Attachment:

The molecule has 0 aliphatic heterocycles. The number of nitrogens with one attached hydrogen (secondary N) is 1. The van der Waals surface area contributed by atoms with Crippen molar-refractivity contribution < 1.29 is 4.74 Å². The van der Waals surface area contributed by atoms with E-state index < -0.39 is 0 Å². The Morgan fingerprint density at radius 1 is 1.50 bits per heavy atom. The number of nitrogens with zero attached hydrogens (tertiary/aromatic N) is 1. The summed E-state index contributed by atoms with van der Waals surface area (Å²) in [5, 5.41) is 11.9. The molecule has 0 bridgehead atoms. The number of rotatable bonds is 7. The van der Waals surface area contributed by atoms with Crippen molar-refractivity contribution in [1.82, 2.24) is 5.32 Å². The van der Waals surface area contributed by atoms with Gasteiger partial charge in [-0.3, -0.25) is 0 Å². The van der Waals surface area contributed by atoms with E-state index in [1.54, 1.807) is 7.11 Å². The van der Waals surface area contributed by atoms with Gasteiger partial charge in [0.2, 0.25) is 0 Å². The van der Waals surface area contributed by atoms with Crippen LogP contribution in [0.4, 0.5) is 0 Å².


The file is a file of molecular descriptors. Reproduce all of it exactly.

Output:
The molecule has 0 aliphatic heterocycles. The number of nitrogens with one attached hydrogen (secondary N) is 1. The van der Waals surface area contributed by atoms with Crippen molar-refractivity contribution < 1.29 is 4.74 Å². The van der Waals surface area contributed by atoms with E-state index < -0.39 is 0 Å². The Morgan fingerprint density at radius 1 is 1.50 bits per heavy atom. The number of nitrogens with zero attached hydrogens (tertiary/aromatic N) is 1. The summed E-state index contributed by atoms with van der Waals surface area (Å²) in [5, 5.41) is 11.9. The molecule has 0 bridgehead atoms. The number of rotatable bonds is 7. The van der Waals surface area contributed by atoms with Crippen molar-refractivity contribution in [1.82, 2.24) is 5.32 Å². The van der Waals surface area contributed by atoms with Gasteiger partial charge in [-0.3, -0.25) is 0 Å². The van der Waals surface area contributed by atoms with E-state index in [1.54, 1.807) is 7.11 Å². The van der Waals surface area contributed by atoms with Gasteiger partial charge in [0.2, 0.25) is 0 Å². The van der Waals surface area contributed by atoms with Crippen LogP contribution in [0.4, 0.5) is 0 Å².